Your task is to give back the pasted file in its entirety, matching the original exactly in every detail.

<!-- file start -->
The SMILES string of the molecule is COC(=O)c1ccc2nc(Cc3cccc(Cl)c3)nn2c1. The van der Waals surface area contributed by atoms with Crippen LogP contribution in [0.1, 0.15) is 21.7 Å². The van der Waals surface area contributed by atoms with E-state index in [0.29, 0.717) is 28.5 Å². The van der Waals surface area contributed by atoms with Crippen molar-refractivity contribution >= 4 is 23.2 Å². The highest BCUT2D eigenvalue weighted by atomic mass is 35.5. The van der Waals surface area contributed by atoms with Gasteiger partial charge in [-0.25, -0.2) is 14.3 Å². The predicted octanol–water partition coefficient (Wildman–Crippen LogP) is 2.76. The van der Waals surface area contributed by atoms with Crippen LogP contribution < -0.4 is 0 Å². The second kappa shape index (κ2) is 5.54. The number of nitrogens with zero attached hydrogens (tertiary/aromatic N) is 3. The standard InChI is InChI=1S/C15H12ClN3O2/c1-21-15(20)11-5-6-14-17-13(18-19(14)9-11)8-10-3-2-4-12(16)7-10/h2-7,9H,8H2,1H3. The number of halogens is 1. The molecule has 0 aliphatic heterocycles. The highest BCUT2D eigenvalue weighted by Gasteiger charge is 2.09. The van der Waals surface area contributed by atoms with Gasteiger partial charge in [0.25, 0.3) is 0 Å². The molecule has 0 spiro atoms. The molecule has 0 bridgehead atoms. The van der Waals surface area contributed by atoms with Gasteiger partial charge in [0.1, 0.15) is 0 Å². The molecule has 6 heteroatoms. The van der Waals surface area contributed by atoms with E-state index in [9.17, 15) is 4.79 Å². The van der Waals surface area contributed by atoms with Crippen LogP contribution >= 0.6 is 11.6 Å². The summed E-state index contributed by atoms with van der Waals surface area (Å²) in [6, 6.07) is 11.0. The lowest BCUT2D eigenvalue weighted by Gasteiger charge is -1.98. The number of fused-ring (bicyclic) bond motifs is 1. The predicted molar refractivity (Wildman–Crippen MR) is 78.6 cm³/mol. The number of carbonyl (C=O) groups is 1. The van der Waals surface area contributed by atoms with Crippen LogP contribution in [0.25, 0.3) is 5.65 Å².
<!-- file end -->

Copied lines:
The SMILES string of the molecule is COC(=O)c1ccc2nc(Cc3cccc(Cl)c3)nn2c1. The van der Waals surface area contributed by atoms with Crippen LogP contribution in [0.1, 0.15) is 21.7 Å². The van der Waals surface area contributed by atoms with E-state index in [0.29, 0.717) is 28.5 Å². The van der Waals surface area contributed by atoms with Crippen molar-refractivity contribution >= 4 is 23.2 Å². The highest BCUT2D eigenvalue weighted by atomic mass is 35.5. The van der Waals surface area contributed by atoms with Gasteiger partial charge in [-0.25, -0.2) is 14.3 Å². The predicted octanol–water partition coefficient (Wildman–Crippen LogP) is 2.76. The van der Waals surface area contributed by atoms with Crippen LogP contribution < -0.4 is 0 Å². The second kappa shape index (κ2) is 5.54. The number of nitrogens with zero attached hydrogens (tertiary/aromatic N) is 3. The standard InChI is InChI=1S/C15H12ClN3O2/c1-21-15(20)11-5-6-14-17-13(18-19(14)9-11)8-10-3-2-4-12(16)7-10/h2-7,9H,8H2,1H3. The number of halogens is 1. The molecule has 0 aliphatic heterocycles. The highest BCUT2D eigenvalue weighted by Gasteiger charge is 2.09. The van der Waals surface area contributed by atoms with Gasteiger partial charge in [0.25, 0.3) is 0 Å². The molecule has 0 spiro atoms. The molecule has 0 bridgehead atoms. The van der Waals surface area contributed by atoms with Gasteiger partial charge in [0.1, 0.15) is 0 Å². The molecule has 6 heteroatoms. The van der Waals surface area contributed by atoms with E-state index in [9.17, 15) is 4.79 Å². The van der Waals surface area contributed by atoms with Crippen LogP contribution >= 0.6 is 11.6 Å². The summed E-state index contributed by atoms with van der Waals surface area (Å²) in [6, 6.07) is 11.0. The lowest BCUT2D eigenvalue weighted by Gasteiger charge is -1.98. The number of fused-ring (bicyclic) bond motifs is 1. The predicted molar refractivity (Wildman–Crippen MR) is 78.6 cm³/mol. The number of carbonyl (C=O) groups is 1. The van der Waals surface area contributed by atoms with Crippen LogP contribution in [0.25, 0.3) is 5.65 Å².